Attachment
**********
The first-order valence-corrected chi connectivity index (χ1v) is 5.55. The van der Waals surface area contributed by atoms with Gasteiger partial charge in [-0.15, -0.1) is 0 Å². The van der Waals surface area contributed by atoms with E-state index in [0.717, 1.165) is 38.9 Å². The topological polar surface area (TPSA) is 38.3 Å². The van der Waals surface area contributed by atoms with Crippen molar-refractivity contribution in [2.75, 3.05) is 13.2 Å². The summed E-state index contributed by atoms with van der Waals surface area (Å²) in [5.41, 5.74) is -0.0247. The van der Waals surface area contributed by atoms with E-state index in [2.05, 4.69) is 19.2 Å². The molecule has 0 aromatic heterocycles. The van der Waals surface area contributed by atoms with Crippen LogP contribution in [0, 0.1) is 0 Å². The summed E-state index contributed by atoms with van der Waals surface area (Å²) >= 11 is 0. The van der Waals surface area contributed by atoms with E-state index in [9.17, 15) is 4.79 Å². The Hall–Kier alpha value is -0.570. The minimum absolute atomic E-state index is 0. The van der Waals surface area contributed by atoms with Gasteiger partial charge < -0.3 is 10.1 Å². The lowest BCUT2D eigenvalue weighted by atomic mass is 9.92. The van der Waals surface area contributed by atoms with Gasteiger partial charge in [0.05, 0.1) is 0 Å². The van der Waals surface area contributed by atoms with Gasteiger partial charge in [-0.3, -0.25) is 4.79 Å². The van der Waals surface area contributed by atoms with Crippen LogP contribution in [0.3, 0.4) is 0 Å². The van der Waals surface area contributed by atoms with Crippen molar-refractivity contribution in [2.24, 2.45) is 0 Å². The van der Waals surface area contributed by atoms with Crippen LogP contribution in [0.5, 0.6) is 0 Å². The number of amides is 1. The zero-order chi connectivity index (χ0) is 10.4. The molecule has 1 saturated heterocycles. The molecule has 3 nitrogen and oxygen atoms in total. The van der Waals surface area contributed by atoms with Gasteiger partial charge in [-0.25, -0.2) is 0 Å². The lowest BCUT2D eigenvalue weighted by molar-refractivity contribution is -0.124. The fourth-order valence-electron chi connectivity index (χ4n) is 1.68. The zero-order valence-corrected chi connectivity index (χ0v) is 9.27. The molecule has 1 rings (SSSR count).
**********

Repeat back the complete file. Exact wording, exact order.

The first-order valence-corrected chi connectivity index (χ1v) is 5.55. The van der Waals surface area contributed by atoms with Gasteiger partial charge in [-0.15, -0.1) is 0 Å². The van der Waals surface area contributed by atoms with E-state index in [0.717, 1.165) is 38.9 Å². The topological polar surface area (TPSA) is 38.3 Å². The van der Waals surface area contributed by atoms with Crippen molar-refractivity contribution in [2.75, 3.05) is 13.2 Å². The summed E-state index contributed by atoms with van der Waals surface area (Å²) in [5.41, 5.74) is -0.0247. The van der Waals surface area contributed by atoms with E-state index in [2.05, 4.69) is 19.2 Å². The molecule has 0 aromatic heterocycles. The van der Waals surface area contributed by atoms with Crippen LogP contribution in [0, 0.1) is 0 Å². The summed E-state index contributed by atoms with van der Waals surface area (Å²) >= 11 is 0. The van der Waals surface area contributed by atoms with E-state index in [9.17, 15) is 4.79 Å². The Hall–Kier alpha value is -0.570. The minimum absolute atomic E-state index is 0. The van der Waals surface area contributed by atoms with Gasteiger partial charge < -0.3 is 10.1 Å². The lowest BCUT2D eigenvalue weighted by atomic mass is 9.92. The van der Waals surface area contributed by atoms with Gasteiger partial charge in [0.05, 0.1) is 0 Å². The van der Waals surface area contributed by atoms with Gasteiger partial charge in [-0.3, -0.25) is 4.79 Å². The van der Waals surface area contributed by atoms with Crippen LogP contribution in [0.3, 0.4) is 0 Å². The van der Waals surface area contributed by atoms with Crippen molar-refractivity contribution in [2.24, 2.45) is 0 Å². The van der Waals surface area contributed by atoms with Crippen LogP contribution in [0.5, 0.6) is 0 Å². The number of amides is 1. The zero-order chi connectivity index (χ0) is 10.4. The molecule has 1 saturated heterocycles. The molecule has 3 nitrogen and oxygen atoms in total. The van der Waals surface area contributed by atoms with Gasteiger partial charge in [-0.25, -0.2) is 0 Å². The lowest BCUT2D eigenvalue weighted by molar-refractivity contribution is -0.124. The fourth-order valence-electron chi connectivity index (χ4n) is 1.68. The zero-order valence-corrected chi connectivity index (χ0v) is 9.27. The molecule has 1 rings (SSSR count).